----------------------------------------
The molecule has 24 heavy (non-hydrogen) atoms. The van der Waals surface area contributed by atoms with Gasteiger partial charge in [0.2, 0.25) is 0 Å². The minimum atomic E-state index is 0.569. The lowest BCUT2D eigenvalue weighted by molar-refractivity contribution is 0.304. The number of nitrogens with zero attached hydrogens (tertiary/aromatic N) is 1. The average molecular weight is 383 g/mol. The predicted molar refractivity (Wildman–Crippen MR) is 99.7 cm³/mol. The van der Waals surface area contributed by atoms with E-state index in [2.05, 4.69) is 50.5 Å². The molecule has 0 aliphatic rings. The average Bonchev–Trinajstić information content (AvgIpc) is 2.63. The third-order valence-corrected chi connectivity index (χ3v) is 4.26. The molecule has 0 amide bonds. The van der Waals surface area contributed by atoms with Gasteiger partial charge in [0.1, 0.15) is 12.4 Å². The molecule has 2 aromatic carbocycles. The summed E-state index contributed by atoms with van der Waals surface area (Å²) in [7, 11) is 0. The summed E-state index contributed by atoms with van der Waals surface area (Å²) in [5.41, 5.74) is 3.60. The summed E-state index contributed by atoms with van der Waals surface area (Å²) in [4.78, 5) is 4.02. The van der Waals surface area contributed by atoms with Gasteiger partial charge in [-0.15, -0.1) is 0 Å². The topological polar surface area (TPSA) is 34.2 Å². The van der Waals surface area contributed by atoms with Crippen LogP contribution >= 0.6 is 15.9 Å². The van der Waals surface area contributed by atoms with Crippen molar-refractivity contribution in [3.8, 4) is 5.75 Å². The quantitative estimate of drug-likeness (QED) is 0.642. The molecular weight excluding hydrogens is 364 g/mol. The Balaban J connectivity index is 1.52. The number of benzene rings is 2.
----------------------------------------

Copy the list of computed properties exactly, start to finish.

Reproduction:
The molecule has 24 heavy (non-hydrogen) atoms. The van der Waals surface area contributed by atoms with Gasteiger partial charge in [0.2, 0.25) is 0 Å². The minimum atomic E-state index is 0.569. The lowest BCUT2D eigenvalue weighted by molar-refractivity contribution is 0.304. The number of nitrogens with zero attached hydrogens (tertiary/aromatic N) is 1. The average molecular weight is 383 g/mol. The predicted molar refractivity (Wildman–Crippen MR) is 99.7 cm³/mol. The van der Waals surface area contributed by atoms with E-state index in [2.05, 4.69) is 50.5 Å². The molecule has 0 aliphatic rings. The average Bonchev–Trinajstić information content (AvgIpc) is 2.63. The third-order valence-corrected chi connectivity index (χ3v) is 4.26. The molecule has 0 amide bonds. The van der Waals surface area contributed by atoms with Gasteiger partial charge in [0.1, 0.15) is 12.4 Å². The molecule has 2 aromatic carbocycles. The summed E-state index contributed by atoms with van der Waals surface area (Å²) in [7, 11) is 0. The summed E-state index contributed by atoms with van der Waals surface area (Å²) in [5.41, 5.74) is 3.60. The summed E-state index contributed by atoms with van der Waals surface area (Å²) in [4.78, 5) is 4.02. The van der Waals surface area contributed by atoms with Gasteiger partial charge in [-0.15, -0.1) is 0 Å². The topological polar surface area (TPSA) is 34.2 Å². The van der Waals surface area contributed by atoms with Crippen LogP contribution >= 0.6 is 15.9 Å². The van der Waals surface area contributed by atoms with Crippen molar-refractivity contribution in [3.8, 4) is 5.75 Å². The quantitative estimate of drug-likeness (QED) is 0.642. The molecular weight excluding hydrogens is 364 g/mol. The Balaban J connectivity index is 1.52. The number of benzene rings is 2.